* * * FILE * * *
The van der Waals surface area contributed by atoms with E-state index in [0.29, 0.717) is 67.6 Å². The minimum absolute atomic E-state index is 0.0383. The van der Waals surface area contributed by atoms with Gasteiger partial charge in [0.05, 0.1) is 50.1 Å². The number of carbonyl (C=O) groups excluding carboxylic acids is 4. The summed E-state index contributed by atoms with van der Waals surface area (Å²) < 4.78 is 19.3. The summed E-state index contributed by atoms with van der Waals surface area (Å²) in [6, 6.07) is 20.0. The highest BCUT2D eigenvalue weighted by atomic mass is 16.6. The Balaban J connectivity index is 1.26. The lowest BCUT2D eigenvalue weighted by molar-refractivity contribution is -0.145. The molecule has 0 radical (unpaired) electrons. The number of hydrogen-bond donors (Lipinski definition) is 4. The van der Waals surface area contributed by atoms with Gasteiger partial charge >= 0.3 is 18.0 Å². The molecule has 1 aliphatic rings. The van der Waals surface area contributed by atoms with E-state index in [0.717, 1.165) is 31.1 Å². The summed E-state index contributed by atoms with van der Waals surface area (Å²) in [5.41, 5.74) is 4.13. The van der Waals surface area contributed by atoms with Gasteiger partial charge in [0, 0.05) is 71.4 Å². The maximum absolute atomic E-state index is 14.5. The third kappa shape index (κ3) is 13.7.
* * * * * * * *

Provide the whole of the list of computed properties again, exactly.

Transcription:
The van der Waals surface area contributed by atoms with E-state index in [0.29, 0.717) is 67.6 Å². The minimum absolute atomic E-state index is 0.0383. The van der Waals surface area contributed by atoms with Gasteiger partial charge in [0.05, 0.1) is 50.1 Å². The number of carbonyl (C=O) groups excluding carboxylic acids is 4. The summed E-state index contributed by atoms with van der Waals surface area (Å²) < 4.78 is 19.3. The summed E-state index contributed by atoms with van der Waals surface area (Å²) in [6, 6.07) is 20.0. The highest BCUT2D eigenvalue weighted by atomic mass is 16.6. The Balaban J connectivity index is 1.26. The lowest BCUT2D eigenvalue weighted by molar-refractivity contribution is -0.145. The molecule has 0 radical (unpaired) electrons. The number of hydrogen-bond donors (Lipinski definition) is 4. The van der Waals surface area contributed by atoms with Gasteiger partial charge >= 0.3 is 18.0 Å². The molecule has 1 aliphatic rings. The van der Waals surface area contributed by atoms with E-state index in [0.717, 1.165) is 31.1 Å². The summed E-state index contributed by atoms with van der Waals surface area (Å²) in [5.41, 5.74) is 4.13. The van der Waals surface area contributed by atoms with Gasteiger partial charge in [0, 0.05) is 71.4 Å². The maximum absolute atomic E-state index is 14.5. The third kappa shape index (κ3) is 13.7.